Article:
This article is about photography and related information at Discovery Cove.
You should see the other guidebook pages and forum for other details.
I have avoided any discussion on prices of cameras, both digital and film, due to the fast pace at which prices move. Start a new thread in the Photography Forum at the time you are thinking of making a purchase, and the community will advise on current models and prices.
When you get to Discovery Cove, for the best photo options ask for two things:
1) For your interaction to be in “Starfish Cabana”.
The Starfish Cabana is the first area in the Dolphin Lagoon, and so being there early in the morning, or even phoning ahead to book your interaction, is good advice.
2) To use South Lockers as your base
These are usually the last lockers to be used, but I have asked and been allowed to use them. As you will see further into the article, they are very close to the prime photoi locations and present the least risk of sand and water to your equipment!
So as not to harm the animals, (people tend to drop or discard unwanted maps) they don’t give out paper maps at Discovery Cove, so they provide these stone maps around the park for you to see. The park is very well laid out, and getting lost is never an issue.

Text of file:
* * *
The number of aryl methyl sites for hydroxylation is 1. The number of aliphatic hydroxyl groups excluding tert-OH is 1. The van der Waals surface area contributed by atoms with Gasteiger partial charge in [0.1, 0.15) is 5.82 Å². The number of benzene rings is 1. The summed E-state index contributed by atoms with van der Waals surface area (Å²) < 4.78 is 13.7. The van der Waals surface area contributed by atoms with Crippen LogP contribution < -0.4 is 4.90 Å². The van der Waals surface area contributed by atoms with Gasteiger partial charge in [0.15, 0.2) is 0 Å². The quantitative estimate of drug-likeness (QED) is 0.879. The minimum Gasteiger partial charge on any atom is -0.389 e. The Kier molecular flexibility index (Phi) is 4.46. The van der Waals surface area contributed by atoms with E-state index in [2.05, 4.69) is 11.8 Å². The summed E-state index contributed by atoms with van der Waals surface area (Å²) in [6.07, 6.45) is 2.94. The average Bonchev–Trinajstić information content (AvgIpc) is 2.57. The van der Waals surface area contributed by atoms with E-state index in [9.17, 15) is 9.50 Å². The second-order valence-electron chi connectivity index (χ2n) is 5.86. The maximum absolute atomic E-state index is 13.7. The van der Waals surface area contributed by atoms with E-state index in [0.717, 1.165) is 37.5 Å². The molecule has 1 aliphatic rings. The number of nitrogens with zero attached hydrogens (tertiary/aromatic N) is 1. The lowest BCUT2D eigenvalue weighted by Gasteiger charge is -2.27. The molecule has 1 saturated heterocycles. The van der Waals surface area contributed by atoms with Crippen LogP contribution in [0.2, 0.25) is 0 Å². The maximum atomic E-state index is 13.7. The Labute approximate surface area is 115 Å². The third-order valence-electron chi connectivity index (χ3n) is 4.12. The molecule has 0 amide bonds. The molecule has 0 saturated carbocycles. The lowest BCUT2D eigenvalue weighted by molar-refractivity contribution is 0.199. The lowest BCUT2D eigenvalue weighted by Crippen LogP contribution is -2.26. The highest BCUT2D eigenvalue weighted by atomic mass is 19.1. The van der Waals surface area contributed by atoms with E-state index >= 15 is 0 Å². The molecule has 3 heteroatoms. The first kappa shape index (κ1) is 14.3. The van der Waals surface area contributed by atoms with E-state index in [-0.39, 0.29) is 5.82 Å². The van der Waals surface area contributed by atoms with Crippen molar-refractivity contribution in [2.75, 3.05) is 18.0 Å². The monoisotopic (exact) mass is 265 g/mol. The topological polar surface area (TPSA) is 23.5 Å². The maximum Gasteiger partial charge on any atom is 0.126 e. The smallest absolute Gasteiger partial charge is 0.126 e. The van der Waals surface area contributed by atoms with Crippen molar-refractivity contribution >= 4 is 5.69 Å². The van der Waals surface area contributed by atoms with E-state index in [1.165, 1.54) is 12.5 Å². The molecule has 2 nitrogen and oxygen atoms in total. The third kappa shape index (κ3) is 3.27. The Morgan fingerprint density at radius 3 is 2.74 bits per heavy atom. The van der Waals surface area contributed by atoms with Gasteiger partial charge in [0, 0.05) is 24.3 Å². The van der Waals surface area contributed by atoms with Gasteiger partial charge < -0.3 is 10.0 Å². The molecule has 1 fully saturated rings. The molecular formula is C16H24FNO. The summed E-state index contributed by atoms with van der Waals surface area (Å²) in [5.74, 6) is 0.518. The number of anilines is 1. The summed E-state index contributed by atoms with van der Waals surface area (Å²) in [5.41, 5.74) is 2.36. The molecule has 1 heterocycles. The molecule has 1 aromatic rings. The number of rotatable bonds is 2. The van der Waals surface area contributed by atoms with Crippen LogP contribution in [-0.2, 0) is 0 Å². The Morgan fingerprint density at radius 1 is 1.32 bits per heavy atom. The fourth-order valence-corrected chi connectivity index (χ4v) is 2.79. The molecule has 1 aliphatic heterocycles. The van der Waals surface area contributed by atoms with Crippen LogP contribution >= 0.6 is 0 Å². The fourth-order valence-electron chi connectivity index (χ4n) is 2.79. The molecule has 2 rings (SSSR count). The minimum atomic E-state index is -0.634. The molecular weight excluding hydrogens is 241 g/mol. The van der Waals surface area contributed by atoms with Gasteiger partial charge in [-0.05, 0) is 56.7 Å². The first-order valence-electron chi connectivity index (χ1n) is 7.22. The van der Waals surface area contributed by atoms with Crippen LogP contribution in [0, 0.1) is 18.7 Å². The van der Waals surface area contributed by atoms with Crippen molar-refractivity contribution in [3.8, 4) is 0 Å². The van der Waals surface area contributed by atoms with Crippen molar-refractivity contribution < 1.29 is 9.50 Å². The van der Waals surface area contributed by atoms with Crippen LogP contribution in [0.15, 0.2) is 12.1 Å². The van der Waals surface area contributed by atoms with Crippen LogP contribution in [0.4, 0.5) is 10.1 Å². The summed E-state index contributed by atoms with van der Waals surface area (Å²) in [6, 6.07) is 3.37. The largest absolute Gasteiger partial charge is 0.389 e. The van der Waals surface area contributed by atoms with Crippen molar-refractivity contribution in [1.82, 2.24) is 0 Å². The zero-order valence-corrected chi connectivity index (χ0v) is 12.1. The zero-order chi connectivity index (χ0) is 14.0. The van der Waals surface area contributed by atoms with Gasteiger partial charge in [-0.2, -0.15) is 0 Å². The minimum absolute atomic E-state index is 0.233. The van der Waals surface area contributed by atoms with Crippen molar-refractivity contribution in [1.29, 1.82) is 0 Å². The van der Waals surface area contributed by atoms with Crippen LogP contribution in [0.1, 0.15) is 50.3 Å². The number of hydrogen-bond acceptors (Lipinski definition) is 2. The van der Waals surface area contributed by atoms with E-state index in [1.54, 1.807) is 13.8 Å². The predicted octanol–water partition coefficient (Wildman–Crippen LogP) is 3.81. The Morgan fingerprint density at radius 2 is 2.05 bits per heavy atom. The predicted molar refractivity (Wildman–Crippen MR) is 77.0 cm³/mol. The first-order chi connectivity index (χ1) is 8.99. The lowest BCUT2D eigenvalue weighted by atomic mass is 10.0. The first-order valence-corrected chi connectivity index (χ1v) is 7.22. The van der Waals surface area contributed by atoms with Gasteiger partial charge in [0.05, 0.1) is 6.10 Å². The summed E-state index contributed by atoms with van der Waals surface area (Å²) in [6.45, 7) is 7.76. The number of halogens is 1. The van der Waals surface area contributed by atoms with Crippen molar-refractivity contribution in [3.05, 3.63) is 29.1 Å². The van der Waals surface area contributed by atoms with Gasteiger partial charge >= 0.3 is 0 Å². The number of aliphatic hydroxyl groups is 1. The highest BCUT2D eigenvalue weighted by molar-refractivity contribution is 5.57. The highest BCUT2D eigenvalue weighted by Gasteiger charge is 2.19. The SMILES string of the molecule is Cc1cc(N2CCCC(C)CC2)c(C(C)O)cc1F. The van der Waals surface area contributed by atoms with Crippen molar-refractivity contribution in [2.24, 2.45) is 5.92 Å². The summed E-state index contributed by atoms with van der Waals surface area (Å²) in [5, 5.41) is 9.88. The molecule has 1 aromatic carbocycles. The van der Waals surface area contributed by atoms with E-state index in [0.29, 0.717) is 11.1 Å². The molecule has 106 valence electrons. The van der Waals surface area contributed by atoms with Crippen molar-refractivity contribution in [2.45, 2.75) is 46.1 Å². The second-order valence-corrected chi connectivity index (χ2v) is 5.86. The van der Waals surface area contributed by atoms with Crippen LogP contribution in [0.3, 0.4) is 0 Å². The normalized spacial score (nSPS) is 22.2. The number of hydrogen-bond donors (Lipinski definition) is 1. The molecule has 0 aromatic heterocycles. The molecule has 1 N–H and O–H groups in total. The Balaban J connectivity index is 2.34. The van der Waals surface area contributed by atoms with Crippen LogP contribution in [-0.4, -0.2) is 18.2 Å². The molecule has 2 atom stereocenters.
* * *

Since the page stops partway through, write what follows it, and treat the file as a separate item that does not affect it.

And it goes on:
SECTION ONE – THE DOLPHINS
Some quick tips and Discovery Cove rules
Dolphins will grab hold of shiny things, and so you are not allowed to take shiny things into the Dolphin Lagoons. That means cameras, jewels, certain glasses and of course jewels.
If you are going to buy the DVD or Video, be conscious of where you stand in relation to the camera man. Half of the average group get lots of footage of the back of their heads!
What happens during my interaction?
You will learn various signals that the dophins and humans have learnt, get to stroke and pet the dolphin, get a kiss and even be taken for a tow over the lagoon.
If you fear being out of your depth, you can of course choose not to do that.
Can I take my own pictures
You can’t take a camera into the Dolphin lagoon, but you can stand on the beach, or better sit on the side as shown below if your party is in Starfish Cabana.
Click below for an interactive map:
Microsoft Bing Map
I sit here to take pictures of my party, and also of many great things that happen around the lagoon.
You can cut through a gap in the bushes next to the south lockers. (Location two)